Service quality and efficiency

August 5, 2009

In the House of Commons Treasury Committee report Evaluating the Efficiency Programme, Thirteenth Report of Session 2008–09 printed 21 July 2009 there are some recollections to a National Audit Office report of 2007 and its requests when implementing the Gershon programme of efficiency savings. They’re focusing on HMRC but the conclusions are applicable in any application of Peter Gershon’s ‘amazing’ ideas.

In their own words on page 26 of the latest report it is proposed that:

” 75. We welcome the Government’s assurances about maintaining service quality in light of the drive for efficiency savings. However we are concerned that reported measures of service quality are inconsistent with some of the evidence we have received.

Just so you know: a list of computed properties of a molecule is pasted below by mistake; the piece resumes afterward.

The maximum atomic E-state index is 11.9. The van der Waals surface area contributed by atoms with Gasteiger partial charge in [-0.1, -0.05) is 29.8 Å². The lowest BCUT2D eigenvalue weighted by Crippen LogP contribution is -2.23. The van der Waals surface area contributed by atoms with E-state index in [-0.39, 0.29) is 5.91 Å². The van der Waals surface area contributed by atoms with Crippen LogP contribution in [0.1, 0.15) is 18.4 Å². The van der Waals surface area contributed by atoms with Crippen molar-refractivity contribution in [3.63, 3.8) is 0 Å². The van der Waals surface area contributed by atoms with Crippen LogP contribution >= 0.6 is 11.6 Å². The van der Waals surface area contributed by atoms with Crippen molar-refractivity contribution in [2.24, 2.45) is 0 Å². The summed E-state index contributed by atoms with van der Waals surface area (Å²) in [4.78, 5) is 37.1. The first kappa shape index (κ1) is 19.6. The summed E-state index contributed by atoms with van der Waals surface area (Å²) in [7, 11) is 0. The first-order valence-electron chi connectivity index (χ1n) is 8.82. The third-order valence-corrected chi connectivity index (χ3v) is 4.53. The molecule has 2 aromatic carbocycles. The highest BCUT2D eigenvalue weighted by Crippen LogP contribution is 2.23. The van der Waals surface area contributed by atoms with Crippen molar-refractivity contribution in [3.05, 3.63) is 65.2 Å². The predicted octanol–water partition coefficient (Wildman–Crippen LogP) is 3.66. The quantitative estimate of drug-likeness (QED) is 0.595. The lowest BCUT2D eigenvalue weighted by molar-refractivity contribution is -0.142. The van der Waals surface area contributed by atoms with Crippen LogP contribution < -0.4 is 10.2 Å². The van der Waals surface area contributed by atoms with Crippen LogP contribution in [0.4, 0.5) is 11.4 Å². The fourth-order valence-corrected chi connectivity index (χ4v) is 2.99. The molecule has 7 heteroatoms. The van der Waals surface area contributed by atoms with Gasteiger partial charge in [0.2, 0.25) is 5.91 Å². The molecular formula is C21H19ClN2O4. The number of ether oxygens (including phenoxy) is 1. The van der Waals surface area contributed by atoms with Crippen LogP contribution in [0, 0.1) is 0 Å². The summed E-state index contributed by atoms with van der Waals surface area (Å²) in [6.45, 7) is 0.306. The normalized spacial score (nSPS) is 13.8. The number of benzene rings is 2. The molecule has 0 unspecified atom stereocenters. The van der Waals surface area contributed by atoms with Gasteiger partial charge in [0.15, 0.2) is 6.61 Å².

We acknowledge that creating new measures may incur costs, but ensuring that service quality is not adversely affected by efficiency savings should be a priority. The fact that departments can select their own measures of service quality may lead to a biased selection of measures that do not give a representative picture of service quality.

Departments should work with the NAO to define adequate service quality measures preferably using data drawn from users.”

Further along on page 28, the committee asks that:

11. To ensure that only true efficiencies are captured and reported, it is important that they are measured appropriately and accurately. We expect Government departments to have implemented the NAO’s recommendations concerning measurement. We expect the Treasury to monitor the progress of departments’ improvement in measuring efficiency. ”

I wonder what’s happened the next time they look? How can service quality be measured without analysing feedback from the customers?


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